The number of people infected by Salmonella traced to a Polish egg farm has topped 350 with 10 countries now reporting confirmed and probable cases.
The victim count has increased substantially since October when the European Food Safety Authority reported 260 illnesses across seven countries between May 1 and Oct. 12 this year.
Wozniak Poultry Farms in Poland has been identified as the egg producer. Recalls were initiated across Europe and in Hong Kong and the outbreak has stirred questions about trade regulations.
A member of the European Parliament representing Croatia put his concerns in writing in November when he asked the European Commission if a member state can impose “stricter standards and checks than those provided for under the EU regulations,” specifically asking if individual countries can develop their own Salmonella control plans.
The Salmonella outbreak is believed to have caused the death of a child in Croatia and has likely been ongoing since 2012, according to a joint report from the European Food Safety Authority (EFSA) and the European Centre for Disease Prevention and Control (ECDC) in October.
“The first isolates belonging to one of the (whole genome sequence) WGS clusters associated with this outbreak were identified in 2012. The number of confirmed and probable cases has increased steadily since May 2016,” according to the report.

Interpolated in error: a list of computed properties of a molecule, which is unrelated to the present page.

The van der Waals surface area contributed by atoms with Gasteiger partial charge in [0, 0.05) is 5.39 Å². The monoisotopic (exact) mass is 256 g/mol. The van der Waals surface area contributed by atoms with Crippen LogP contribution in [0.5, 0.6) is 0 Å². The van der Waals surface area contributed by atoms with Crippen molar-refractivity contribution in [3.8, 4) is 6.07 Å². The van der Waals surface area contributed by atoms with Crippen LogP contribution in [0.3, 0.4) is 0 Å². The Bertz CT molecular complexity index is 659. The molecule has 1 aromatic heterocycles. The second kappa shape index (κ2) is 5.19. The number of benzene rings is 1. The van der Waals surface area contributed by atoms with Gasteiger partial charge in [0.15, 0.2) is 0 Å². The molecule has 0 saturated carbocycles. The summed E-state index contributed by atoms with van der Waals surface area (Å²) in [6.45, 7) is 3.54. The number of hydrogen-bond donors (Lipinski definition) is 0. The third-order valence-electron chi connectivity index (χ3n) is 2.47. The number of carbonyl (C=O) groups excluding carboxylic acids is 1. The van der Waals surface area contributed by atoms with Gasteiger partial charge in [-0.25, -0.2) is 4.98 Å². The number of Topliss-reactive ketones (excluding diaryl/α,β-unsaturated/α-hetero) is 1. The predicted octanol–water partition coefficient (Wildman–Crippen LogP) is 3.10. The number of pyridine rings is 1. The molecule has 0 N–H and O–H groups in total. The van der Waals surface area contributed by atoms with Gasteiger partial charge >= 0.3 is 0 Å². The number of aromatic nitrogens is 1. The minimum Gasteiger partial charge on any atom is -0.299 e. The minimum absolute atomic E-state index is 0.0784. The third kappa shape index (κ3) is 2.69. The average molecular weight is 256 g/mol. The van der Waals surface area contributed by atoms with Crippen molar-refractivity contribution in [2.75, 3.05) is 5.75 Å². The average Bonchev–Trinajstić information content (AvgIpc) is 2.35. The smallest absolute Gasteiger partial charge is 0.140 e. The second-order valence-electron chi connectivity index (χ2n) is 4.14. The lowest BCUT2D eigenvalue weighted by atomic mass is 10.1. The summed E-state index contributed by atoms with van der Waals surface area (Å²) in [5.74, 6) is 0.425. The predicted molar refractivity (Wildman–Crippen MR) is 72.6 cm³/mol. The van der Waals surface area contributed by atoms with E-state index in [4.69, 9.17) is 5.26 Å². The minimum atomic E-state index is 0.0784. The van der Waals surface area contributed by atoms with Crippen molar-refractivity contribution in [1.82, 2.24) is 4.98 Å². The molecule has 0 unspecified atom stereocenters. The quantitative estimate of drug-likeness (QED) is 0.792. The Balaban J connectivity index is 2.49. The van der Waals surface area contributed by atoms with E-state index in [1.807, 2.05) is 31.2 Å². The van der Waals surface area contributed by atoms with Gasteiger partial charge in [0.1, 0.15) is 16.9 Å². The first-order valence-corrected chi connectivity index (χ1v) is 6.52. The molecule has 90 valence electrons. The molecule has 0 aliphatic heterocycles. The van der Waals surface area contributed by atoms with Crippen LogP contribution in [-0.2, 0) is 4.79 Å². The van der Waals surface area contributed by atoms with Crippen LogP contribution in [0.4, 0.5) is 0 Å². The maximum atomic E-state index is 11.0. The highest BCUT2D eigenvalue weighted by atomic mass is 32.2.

Ebbs and surges in confirmed cases have led health and agriculture officials to think the outbreak was over more than once.
“The sampling time between the different food isolates belonging to the WGS clusters associated with this outbreak detected in the Netherlands and Norway demonstrates that products contaminated with the outbreak strain from the packing center in Poland have been distributed to different EU countries on multiple occasions in a period of at least seventeen months between May 2015 and October 2016,” the ECDC and EFSA reported.
“To date, only cases from countries performing typing of S. Enteritidis isolates have been identified. Since typing is performed in a minority of countries it is likely that more countries and substantially more cases are part of this outbreak. Based on information from the WGS investigation, it is also possible that this multi-country outbreak is associated with one or more common sources persisting in the EU/EEA since at least 2012.”
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